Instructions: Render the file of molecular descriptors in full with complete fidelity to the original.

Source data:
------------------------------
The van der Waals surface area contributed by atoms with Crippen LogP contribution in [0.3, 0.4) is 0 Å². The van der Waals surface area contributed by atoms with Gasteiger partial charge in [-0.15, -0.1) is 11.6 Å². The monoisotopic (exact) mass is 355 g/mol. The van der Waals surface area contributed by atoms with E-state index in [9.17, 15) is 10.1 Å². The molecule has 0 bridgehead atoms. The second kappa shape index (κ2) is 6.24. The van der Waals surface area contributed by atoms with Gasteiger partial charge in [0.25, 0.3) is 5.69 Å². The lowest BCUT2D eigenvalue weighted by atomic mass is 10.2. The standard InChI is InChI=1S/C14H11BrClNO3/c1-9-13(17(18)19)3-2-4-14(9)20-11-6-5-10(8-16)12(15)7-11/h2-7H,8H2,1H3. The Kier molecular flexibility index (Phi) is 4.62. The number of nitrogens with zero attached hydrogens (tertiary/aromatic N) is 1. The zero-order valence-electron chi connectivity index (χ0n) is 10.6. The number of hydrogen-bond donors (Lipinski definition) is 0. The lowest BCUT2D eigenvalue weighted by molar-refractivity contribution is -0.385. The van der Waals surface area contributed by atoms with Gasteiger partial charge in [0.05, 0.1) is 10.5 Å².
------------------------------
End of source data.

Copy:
The van der Waals surface area contributed by atoms with Crippen LogP contribution in [0.3, 0.4) is 0 Å². The van der Waals surface area contributed by atoms with Gasteiger partial charge in [-0.15, -0.1) is 11.6 Å². The monoisotopic (exact) mass is 355 g/mol. The van der Waals surface area contributed by atoms with E-state index in [9.17, 15) is 10.1 Å². The molecule has 0 bridgehead atoms. The second kappa shape index (κ2) is 6.24. The van der Waals surface area contributed by atoms with Gasteiger partial charge in [0.25, 0.3) is 5.69 Å². The lowest BCUT2D eigenvalue weighted by atomic mass is 10.2. The standard InChI is InChI=1S/C14H11BrClNO3/c1-9-13(17(18)19)3-2-4-14(9)20-11-6-5-10(8-16)12(15)7-11/h2-7H,8H2,1H3. The Kier molecular flexibility index (Phi) is 4.62. The number of nitrogens with zero attached hydrogens (tertiary/aromatic N) is 1. The zero-order valence-electron chi connectivity index (χ0n) is 10.6. The number of hydrogen-bond donors (Lipinski definition) is 0. The lowest BCUT2D eigenvalue weighted by molar-refractivity contribution is -0.385. The van der Waals surface area contributed by atoms with Gasteiger partial charge in [0.05, 0.1) is 10.5 Å².